Sometimes the Weakest Excuse can topple the Strongest Business Case

By Monica Crocker posted 08-17-2012 17:09


My mom was an IT manager.  At some point in her career, she published an article titled “Top 10 ways to kill an IT project.”  It included some profound observations like “Don’t give the guy that doesn’t show up for the project meetings all the power.”  We’ve all seen that happen; we spend 45 minutes discussing the research that you spent 3 days doing, but we’ll have to send an envoy to Dave’s office and see what he thinks because he couldn’t be here for the meeting and if he doesn’t like our recommendation, we won’t do it.  That’s messed up. 

So I am working on my “Top 10 excuses to kill an information governance project” list that I put together based on my years of consulting and I am going to ask for your help.  Bryant also did a “top 3” contest on this topic recently.  It produced some excellent responses.  Here’s my list so far:

  1. If it can’t be forced upon the user with technology, it can’t be done.  This ignores the power of policies, procedures and training. I see a lot of vendors get caught in this trap.
  2. If it can’t be done with 100% accuracy, it isn’t worth doing. If we held to that standard, we’d never do anything.
  3. Preventing a crisis that hasn’t happened yet is a waste of resources.  I still have nothing but a stunned expression in response to this one.
  4. You can’t expect the business areas to act in the best interest of the organization; they will only act in their own self-interest.  Let’s give them the benefit of the doubt, just to be sporting.
  5. We’ll never get upper management support for that.  At least give them the opportunity to say no.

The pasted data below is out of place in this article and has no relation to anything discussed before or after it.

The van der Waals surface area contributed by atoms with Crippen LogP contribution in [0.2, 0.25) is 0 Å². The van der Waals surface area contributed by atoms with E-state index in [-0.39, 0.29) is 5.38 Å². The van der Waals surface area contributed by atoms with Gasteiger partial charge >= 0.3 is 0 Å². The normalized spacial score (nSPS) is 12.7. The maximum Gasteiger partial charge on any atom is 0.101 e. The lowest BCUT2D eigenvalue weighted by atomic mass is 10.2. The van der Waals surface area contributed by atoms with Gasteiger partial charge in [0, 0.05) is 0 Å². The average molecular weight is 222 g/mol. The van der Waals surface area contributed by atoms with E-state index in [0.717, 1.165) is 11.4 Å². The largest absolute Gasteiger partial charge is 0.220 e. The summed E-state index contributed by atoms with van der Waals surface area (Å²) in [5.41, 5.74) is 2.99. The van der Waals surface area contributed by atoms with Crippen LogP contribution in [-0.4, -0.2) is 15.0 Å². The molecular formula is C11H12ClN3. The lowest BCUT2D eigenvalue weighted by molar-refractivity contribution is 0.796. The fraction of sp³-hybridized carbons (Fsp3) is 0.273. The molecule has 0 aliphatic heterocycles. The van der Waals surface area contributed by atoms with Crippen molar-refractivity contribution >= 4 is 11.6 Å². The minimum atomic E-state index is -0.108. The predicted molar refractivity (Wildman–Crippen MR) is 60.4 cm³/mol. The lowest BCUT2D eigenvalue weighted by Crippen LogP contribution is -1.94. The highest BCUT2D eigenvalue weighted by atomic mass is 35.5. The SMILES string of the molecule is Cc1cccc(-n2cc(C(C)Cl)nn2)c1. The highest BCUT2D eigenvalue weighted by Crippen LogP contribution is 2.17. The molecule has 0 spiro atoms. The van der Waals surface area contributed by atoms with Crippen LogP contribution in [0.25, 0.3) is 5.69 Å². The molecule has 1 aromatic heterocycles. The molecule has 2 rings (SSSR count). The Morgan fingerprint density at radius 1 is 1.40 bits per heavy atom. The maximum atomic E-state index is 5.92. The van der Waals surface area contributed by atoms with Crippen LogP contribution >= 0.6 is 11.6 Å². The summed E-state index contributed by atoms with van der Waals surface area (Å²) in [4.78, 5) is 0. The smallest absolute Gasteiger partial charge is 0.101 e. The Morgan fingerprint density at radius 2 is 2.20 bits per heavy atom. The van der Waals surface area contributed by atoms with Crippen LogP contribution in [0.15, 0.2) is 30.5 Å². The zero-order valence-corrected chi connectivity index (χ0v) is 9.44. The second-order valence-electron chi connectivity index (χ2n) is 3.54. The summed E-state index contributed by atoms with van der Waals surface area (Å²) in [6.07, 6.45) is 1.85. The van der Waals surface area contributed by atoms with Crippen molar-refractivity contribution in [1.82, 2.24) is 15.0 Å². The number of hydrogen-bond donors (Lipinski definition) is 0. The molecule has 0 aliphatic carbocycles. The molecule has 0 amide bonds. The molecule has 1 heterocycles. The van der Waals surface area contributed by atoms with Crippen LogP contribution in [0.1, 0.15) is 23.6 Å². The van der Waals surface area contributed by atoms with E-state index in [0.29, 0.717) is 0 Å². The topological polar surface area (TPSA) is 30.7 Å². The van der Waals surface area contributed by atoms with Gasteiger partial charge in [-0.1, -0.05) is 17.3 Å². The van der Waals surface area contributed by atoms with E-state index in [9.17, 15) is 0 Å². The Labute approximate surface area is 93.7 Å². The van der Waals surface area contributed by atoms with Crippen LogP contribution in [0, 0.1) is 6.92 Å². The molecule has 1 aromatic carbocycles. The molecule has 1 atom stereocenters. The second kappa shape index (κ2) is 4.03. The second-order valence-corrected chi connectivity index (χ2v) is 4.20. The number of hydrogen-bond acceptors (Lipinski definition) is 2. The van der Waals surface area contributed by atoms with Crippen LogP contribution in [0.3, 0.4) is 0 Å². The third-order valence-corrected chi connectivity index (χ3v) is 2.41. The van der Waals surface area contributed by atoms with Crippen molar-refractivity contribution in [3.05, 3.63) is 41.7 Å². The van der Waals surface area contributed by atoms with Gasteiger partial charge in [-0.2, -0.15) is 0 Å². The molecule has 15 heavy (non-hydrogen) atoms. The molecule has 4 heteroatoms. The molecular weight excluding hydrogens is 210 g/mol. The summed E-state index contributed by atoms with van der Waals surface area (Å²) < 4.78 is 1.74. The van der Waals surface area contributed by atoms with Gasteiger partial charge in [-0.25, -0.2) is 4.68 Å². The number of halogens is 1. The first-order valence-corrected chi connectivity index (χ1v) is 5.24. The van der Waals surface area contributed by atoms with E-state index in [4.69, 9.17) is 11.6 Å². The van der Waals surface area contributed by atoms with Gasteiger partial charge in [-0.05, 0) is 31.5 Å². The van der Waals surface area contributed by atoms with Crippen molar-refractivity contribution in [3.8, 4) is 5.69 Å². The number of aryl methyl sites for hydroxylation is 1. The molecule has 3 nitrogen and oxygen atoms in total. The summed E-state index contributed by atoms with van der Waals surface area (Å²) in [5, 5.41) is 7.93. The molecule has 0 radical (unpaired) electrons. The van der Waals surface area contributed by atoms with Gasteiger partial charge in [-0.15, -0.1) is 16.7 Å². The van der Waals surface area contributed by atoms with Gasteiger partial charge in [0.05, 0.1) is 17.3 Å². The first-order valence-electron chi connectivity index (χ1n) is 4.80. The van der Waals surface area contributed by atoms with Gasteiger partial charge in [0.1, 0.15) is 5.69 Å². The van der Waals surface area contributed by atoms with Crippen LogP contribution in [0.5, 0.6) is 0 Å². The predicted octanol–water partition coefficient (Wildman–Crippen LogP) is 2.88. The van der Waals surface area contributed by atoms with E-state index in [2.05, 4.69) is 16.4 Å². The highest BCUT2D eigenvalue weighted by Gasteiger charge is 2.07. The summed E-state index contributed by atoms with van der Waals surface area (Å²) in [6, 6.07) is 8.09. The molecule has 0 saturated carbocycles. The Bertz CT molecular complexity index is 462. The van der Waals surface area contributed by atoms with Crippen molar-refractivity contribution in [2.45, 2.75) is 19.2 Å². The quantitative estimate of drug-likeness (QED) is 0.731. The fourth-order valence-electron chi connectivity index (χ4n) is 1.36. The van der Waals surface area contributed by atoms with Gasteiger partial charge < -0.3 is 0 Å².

6. We tried something similar once before and it failed.  Things change.  Maybe now is the perfect time to try again and we just don’t know it.
  7. We can’t prevent people from circumventing the rules, so we can’t make any rules.   You can’t stop me from peeking under the stalls in the ladies room, but you should still have a policy that says I will get fired if I get caught doing that.  Sometimes you have to manage people. 
  8. Any suggestions here?
  9. How about here?
  10. Anyone?  Lists have to be in multiples of 5…that’s just how it’s done.

So, besides being my weekly cathartic dump of work stress, the purpose of this blog is to (1) make you more aware of LAME excuses so that you recognize them for what they are and do not let them prevent forward movement, and (2) to remind you to use the entire assortment of tools in your arsenal as an information professional. 

  • You may not have authority, but you have expertise and a voice, so you can have influence.
  • You may not be able to force a behavior, but you can draft clear, concise policies that prevent or require behavior and then use effective training and management to encourage the right behaviors.  And dress as Vlad the Imapaler on Halloween to really drive your point home(pun intended).